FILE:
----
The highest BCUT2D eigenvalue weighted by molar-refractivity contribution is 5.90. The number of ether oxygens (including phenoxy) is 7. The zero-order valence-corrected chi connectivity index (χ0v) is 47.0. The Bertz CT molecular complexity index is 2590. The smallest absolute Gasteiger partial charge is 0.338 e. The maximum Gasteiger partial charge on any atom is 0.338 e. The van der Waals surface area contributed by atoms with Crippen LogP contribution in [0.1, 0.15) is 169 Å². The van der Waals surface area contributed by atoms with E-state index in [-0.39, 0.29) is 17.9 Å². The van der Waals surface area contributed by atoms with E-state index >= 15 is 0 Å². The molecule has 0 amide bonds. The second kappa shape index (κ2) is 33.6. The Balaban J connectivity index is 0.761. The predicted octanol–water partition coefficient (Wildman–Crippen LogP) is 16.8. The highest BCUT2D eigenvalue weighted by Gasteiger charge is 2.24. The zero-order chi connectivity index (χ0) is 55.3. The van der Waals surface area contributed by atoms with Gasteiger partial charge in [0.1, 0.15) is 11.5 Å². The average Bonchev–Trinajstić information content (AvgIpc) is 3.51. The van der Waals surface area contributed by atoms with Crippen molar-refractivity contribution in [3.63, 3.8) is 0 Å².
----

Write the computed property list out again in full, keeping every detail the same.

The highest BCUT2D eigenvalue weighted by molar-refractivity contribution is 5.90. The number of ether oxygens (including phenoxy) is 7. The zero-order valence-corrected chi connectivity index (χ0v) is 47.0. The Bertz CT molecular complexity index is 2590. The smallest absolute Gasteiger partial charge is 0.338 e. The maximum Gasteiger partial charge on any atom is 0.338 e. The van der Waals surface area contributed by atoms with Crippen LogP contribution in [0.1, 0.15) is 169 Å². The van der Waals surface area contributed by atoms with E-state index in [-0.39, 0.29) is 17.9 Å². The van der Waals surface area contributed by atoms with E-state index >= 15 is 0 Å². The molecule has 0 amide bonds. The second kappa shape index (κ2) is 33.6. The Balaban J connectivity index is 0.761. The predicted octanol–water partition coefficient (Wildman–Crippen LogP) is 16.8. The highest BCUT2D eigenvalue weighted by Gasteiger charge is 2.24. The zero-order chi connectivity index (χ0) is 55.3. The van der Waals surface area contributed by atoms with Gasteiger partial charge in [0.1, 0.15) is 11.5 Å². The average Bonchev–Trinajstić information content (AvgIpc) is 3.51. The van der Waals surface area contributed by atoms with Crippen molar-refractivity contribution in [3.63, 3.8) is 0 Å².